New study shows Louisiana third in the nation for highest gun deaths
More than 40 years ago, Lois Woodward says her ex-husband nearly killed her in their home.
"He put it against my stomach and pulled the trigger," Woodward said.
After that, she was scared emotionally and physically.
"I couldn't stand the sight of a gun; I couldn't stand anybody around me talking about guns. Anything," Woodward said.
Non-profit researchers have been studying gun violence for years trying to understand why it happens and how to prevent it.
The Violence Policy Center (VPC) says in the U.S., gun deaths are up 17% since 2008. In fact, Louisiana has the third highest gun deaths in the country. VPC says it's because nearly half of the homes here have guns.
The Ouachita Parish Sheriffs Office said having a gun isn't always a bad thing.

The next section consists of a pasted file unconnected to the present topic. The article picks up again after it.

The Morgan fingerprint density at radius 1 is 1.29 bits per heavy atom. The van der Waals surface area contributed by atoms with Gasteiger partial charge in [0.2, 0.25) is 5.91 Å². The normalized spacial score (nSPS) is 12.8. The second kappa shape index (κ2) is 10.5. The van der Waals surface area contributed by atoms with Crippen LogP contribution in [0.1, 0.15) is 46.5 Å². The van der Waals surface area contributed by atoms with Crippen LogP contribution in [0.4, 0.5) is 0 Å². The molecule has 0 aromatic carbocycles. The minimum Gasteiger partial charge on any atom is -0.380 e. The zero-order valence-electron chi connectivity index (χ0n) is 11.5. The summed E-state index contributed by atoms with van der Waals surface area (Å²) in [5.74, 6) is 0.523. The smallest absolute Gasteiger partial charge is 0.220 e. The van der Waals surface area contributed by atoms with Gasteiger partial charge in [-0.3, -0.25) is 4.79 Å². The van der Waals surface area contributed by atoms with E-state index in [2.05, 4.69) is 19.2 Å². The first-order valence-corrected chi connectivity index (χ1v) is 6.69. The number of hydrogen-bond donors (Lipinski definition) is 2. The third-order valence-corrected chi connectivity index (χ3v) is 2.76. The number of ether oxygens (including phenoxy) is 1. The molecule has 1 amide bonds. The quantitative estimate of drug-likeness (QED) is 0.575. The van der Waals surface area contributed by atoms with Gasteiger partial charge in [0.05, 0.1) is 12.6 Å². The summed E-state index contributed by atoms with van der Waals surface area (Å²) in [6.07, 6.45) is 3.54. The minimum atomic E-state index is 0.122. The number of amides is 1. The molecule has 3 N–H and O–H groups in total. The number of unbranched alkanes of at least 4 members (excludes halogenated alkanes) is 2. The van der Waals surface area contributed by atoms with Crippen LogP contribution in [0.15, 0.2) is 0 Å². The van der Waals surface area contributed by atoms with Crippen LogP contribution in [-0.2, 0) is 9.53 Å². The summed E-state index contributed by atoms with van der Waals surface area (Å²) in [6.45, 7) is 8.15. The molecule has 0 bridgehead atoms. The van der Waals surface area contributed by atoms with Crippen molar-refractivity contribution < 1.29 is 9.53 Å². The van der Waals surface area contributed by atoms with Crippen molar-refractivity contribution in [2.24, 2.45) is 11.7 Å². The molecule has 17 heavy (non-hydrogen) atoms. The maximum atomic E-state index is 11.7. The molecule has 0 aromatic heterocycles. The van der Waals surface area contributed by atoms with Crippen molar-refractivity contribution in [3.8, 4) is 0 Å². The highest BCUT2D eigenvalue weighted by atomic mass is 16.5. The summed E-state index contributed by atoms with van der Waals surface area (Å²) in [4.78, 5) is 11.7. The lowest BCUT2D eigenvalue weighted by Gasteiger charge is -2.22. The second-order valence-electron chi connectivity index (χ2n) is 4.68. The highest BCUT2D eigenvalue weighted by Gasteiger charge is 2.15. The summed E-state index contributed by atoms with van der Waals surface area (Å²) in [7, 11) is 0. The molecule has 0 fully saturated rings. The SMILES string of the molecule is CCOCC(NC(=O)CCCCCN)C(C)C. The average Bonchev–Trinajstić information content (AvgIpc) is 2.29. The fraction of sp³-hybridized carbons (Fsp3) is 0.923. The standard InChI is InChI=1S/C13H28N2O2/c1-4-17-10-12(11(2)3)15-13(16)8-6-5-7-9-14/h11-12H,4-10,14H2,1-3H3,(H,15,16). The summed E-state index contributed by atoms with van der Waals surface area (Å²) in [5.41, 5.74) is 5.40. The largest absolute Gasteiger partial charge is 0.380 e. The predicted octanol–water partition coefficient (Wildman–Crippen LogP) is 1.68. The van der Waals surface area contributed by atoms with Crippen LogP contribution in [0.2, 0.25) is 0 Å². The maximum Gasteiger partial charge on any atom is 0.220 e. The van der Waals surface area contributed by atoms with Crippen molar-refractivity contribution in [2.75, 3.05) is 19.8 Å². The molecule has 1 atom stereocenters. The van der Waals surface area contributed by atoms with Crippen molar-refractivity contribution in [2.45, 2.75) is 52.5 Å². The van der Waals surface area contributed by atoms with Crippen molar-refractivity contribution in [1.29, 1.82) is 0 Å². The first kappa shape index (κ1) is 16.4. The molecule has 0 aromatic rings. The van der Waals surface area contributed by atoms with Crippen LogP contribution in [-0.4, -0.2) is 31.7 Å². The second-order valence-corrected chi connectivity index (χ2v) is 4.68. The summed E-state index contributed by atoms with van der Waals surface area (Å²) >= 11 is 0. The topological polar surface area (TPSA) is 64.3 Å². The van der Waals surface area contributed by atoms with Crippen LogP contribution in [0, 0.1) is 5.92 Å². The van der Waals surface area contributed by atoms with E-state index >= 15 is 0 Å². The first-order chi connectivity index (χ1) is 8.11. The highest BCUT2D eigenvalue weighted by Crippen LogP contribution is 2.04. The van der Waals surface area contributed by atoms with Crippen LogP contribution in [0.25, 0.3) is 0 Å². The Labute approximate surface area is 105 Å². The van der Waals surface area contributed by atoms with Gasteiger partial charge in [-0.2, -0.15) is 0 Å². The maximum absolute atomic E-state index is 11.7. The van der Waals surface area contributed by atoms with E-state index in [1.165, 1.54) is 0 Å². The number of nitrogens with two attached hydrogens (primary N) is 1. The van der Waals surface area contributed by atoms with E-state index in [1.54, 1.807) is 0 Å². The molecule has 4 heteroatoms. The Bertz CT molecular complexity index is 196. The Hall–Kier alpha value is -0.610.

"If they're used safely, they can give you a life of security and comfort," Mickey Watts, range master for OPSO, said.
For Sonny Harrington guns are a way of life.
He hunts, teaches a concealed carry class and is a National Rifle Association member.
"I've never shot anybody. Hopefully, I won't," Harrington said.
He said weapons can do more good than harm.
"You don't hear anything about a gun saving someone. You always hear about the gun that killed somebody," Harrington said.
The VPC's study attributes high rates to weak gun laws and states that make it easier for people to own a weapon.
Louisiana has very relaxed gun laws even when it comes to concealed weapons unless you're carrying it in public.
"It has to be in plain sight though. And easily recognizable as a firearm," Watts said.
Woodward even owns a gun these days-just in case.
"Every time I look in the mirror. I'm reminded," she said.
The sheriff's office said the study is an important reminder to know how and when to use a gun.